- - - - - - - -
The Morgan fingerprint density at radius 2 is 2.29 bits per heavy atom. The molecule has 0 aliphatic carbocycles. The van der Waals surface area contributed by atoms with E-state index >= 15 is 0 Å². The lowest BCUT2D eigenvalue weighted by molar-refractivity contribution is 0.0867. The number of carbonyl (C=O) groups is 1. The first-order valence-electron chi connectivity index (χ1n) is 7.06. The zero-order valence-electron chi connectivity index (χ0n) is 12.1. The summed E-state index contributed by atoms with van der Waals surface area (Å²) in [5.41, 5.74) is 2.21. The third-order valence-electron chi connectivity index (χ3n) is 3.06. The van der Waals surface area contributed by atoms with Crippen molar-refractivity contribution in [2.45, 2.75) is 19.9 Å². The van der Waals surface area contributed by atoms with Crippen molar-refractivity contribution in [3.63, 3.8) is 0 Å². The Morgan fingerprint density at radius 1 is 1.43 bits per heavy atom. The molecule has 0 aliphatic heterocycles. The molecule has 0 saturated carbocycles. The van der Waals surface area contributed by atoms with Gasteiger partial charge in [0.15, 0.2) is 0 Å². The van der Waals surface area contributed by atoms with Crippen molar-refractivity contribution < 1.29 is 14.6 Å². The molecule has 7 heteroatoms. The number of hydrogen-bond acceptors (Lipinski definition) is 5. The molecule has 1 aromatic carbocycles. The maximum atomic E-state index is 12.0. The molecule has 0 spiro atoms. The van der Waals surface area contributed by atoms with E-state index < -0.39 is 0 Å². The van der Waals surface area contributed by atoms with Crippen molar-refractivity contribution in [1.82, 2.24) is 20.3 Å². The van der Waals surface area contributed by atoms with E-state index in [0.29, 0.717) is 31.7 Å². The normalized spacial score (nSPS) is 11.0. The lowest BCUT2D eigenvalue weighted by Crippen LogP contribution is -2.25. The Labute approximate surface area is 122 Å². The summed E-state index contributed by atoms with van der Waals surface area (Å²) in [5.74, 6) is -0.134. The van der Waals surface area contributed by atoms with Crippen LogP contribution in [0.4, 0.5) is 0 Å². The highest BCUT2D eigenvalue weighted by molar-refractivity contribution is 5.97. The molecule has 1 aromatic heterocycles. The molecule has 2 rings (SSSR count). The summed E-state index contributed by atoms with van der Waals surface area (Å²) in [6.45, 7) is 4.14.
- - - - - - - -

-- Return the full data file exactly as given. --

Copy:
The Morgan fingerprint density at radius 2 is 2.29 bits per heavy atom. The molecule has 0 aliphatic carbocycles. The van der Waals surface area contributed by atoms with E-state index >= 15 is 0 Å². The lowest BCUT2D eigenvalue weighted by molar-refractivity contribution is 0.0867. The number of carbonyl (C=O) groups is 1. The first-order valence-electron chi connectivity index (χ1n) is 7.06. The zero-order valence-electron chi connectivity index (χ0n) is 12.1. The summed E-state index contributed by atoms with van der Waals surface area (Å²) in [5.41, 5.74) is 2.21. The third-order valence-electron chi connectivity index (χ3n) is 3.06. The van der Waals surface area contributed by atoms with Crippen molar-refractivity contribution in [2.45, 2.75) is 19.9 Å². The van der Waals surface area contributed by atoms with Crippen molar-refractivity contribution in [3.63, 3.8) is 0 Å². The Morgan fingerprint density at radius 1 is 1.43 bits per heavy atom. The molecule has 0 aliphatic heterocycles. The molecule has 0 saturated carbocycles. The van der Waals surface area contributed by atoms with Gasteiger partial charge in [0.15, 0.2) is 0 Å². The van der Waals surface area contributed by atoms with Crippen molar-refractivity contribution < 1.29 is 14.6 Å². The molecule has 7 heteroatoms. The number of hydrogen-bond acceptors (Lipinski definition) is 5. The molecule has 1 aromatic carbocycles. The maximum atomic E-state index is 12.0. The molecule has 0 spiro atoms. The van der Waals surface area contributed by atoms with E-state index < -0.39 is 0 Å². The van der Waals surface area contributed by atoms with Crippen molar-refractivity contribution in [1.82, 2.24) is 20.3 Å². The van der Waals surface area contributed by atoms with E-state index in [0.29, 0.717) is 31.7 Å². The normalized spacial score (nSPS) is 11.0. The lowest BCUT2D eigenvalue weighted by Crippen LogP contribution is -2.25. The Labute approximate surface area is 122 Å². The summed E-state index contributed by atoms with van der Waals surface area (Å²) in [5.74, 6) is -0.134. The van der Waals surface area contributed by atoms with Crippen LogP contribution in [0.4, 0.5) is 0 Å². The highest BCUT2D eigenvalue weighted by molar-refractivity contribution is 5.97. The molecule has 1 aromatic heterocycles. The molecule has 2 rings (SSSR count). The summed E-state index contributed by atoms with van der Waals surface area (Å²) in [6.45, 7) is 4.14.